Lent and Holy Week bring out strange media events. There is the parade of "exposes" by all manner of skeptics that propose to offer new insights or discoveries about what really happened or more often the case what did not happen around some Biblical event. There was no exodus; the "Reed" Sea parted because of a well-timed earthquake; Jesus was married; Jesus did not claim to be Divine; Jesus was a revolutionary; Jesus did not exist; the Resurrection was an appropriation of pagan myth by the followers of Jesus who kept him alive in their hearts; etc. I am amazed at how much energy and pseudo-scholarship goes into trying to dismember the faith by certain "historians", or more often former believers with an ax to grind . A better strategy if you want to undermined Christianity is to leave us to our own devises.
I do know people who have "lost" their faith and it is almost never a function of the intellect, but of the will. I probably know 95% of the historical, scientific and philosophical objections to the Christianity and some of them are quite formidable in both the English and French senses of the word. None of those arguments come close to creating real doubt in me. Doubt for me is almost always a function of trying to live under grace and the wrestling of "deep speaking to deep."
Most of the time I find equally problematic romanticized films that are supposed to be "faith-affirming." I was helping a young man recently with a writing project and we were reading Mark's account of the Last Supper and he kept saying "this is not how it happened in the movie." I did not ask him which movie and the good news is that he has now read the text. For me the chief problem with live-action representations of Jesus is that they diminish the complexity and mystery of the Gospel portrayals. This can also be true of any artistic interpretation of Christ; but a good painting or even more so an icon, points beyond itself and is more conducive to touching at least the aesthetic soul of the viewer if not somewhere within even more profound.
Films are more difficult. The imagination is mostly taken out of the equation and one is subjected to the limitations of the film makers vision. It is impossible not to project into the film whatever is going on in the world at that time or the particular biases of a film's creators. One is not seeing the Bible come to life-its more like bringing the interpretative notes of a commercialized study bible, a personal devotional, or in the case of Mel Gibson perhaps one's inner demons to the silver screen.
Arguably that is both the promise and danger of the Gospel story-every generation/individual is invited to see Jesus through their own lenses. The beauty of this is that it illustrates both the transcendent and accessible nature of the figure of Christ......"some children see him...." The danger is that we create a cultural idol that tends to reinforce "the Jesus that reflects our values/prejudices-our 'own personal Jesus' we can control" as opposed to the Jesus that makes an armed mob step back; the Jesus whose very disciples desert and betray; the Jesus who people of faith kill with their words and actions.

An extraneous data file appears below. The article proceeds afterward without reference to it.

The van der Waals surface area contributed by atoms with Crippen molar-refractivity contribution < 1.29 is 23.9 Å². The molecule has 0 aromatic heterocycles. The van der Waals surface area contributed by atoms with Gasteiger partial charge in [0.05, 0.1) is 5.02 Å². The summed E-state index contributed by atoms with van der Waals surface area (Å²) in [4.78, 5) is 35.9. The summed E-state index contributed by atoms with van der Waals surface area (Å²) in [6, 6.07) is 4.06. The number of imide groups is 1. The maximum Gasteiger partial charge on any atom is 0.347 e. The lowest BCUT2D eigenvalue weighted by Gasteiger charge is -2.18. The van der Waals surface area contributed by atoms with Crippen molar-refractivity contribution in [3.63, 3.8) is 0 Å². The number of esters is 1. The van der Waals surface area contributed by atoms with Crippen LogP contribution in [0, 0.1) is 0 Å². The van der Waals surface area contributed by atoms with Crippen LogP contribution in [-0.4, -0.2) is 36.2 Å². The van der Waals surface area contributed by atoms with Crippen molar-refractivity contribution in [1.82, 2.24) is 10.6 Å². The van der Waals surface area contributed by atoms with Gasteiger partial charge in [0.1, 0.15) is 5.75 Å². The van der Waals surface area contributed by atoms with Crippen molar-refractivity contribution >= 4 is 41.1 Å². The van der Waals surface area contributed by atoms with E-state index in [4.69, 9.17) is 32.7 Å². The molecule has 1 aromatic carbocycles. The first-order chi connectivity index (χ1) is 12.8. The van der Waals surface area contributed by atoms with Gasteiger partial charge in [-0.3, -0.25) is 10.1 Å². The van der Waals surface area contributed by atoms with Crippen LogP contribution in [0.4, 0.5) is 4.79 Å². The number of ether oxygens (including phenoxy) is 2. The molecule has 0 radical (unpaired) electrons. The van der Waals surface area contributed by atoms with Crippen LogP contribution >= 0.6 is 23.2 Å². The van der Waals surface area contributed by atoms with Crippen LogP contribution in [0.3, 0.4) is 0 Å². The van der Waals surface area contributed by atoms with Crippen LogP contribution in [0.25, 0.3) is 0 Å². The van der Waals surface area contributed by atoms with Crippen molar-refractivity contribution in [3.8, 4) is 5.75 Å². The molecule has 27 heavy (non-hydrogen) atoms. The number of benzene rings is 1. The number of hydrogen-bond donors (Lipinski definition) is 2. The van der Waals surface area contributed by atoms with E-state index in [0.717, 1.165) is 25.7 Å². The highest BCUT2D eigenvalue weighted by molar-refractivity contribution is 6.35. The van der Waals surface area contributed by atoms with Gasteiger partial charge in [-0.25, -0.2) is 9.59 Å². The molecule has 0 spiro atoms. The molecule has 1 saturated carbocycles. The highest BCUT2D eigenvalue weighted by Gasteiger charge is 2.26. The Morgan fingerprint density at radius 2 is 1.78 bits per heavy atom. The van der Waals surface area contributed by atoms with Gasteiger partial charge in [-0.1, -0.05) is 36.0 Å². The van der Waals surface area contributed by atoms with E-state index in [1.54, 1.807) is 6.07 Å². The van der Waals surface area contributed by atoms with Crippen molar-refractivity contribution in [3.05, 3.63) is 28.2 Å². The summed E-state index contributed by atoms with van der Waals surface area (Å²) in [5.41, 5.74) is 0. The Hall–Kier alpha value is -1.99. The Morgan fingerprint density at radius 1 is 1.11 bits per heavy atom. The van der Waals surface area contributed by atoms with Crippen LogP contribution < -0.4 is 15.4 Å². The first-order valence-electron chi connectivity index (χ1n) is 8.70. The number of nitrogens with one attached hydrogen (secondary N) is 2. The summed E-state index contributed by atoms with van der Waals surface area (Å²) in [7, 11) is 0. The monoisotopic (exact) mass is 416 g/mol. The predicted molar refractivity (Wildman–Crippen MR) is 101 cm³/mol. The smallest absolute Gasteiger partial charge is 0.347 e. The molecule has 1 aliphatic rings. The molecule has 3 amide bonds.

The fact that the early Church included four Gospels in its scriptures creates a wonderful tension and any attempts to present harmonized accounts of Jesus ultimately are unsatisfying. * The passion narratives do basically follow a generally shared outline (Mathew & Luke use Mark as a primary source; Luke and John seem to share a separate common source), but each Gospel has its own tone and theological outlook. There are some details that cannot quite be reconciled, but more importantly, each writer views the meaning of the events from a slightly different angle that invites the reader into a Holy Tragedy and the Mystery.
For instance, instead of approaching Good Friday from the harmonized perspective of the "Last Seven Words of Christ," read each account alone. In Matthew and Mark, hear the cry of dereliction-"My God, My God..." stand alone offering solidarity to the existential problem of human suffering, while at the same time raising more than a few theological questions. In John's Gospel, Jesus' stoically transfers' the care of his mother; asks for a drink; and then announces his work is complete and dies. In Luke, even to the end Jesus is ministering compassion and mercy on the way to and even as He hangs on the cross.
I don't know how to harmonize these nuanced portraits in a way that does not do violence to the integrity of each Gospel's proclamation of Jesus-so lets not try. I am so grateful for each of them. Sometimes I need John's Jesus: to know there is a plan in the face of tragedy, injustice, and death itself. Luke's Jesus teaches me to forgive my enemies and to believe that my last day will end with Him. Finally, Mark tells me that Jesus has been to hellish places and offers hope to all who find themselves in some hell as well.
On one level, there is nothing wrong with watching some actor portray Jesus. But why settle for something so limited? Read the Gospel of your need and trust the via dolorosa where it might lead this week.
Here might I stay and sing , No story so divine; Never was love, dear King, Never was grief like Thine. This is my Friend, In whose sweet praise I all my days could gladly spend
*The most successful attempt was The Diatesseron, a harmonized version of the Four Gospels from the Second Century by the Assyrian Christian Tatian, a pagan convert and early apologist. It remained popular among Syriac speaking Christians through the Fifth Century.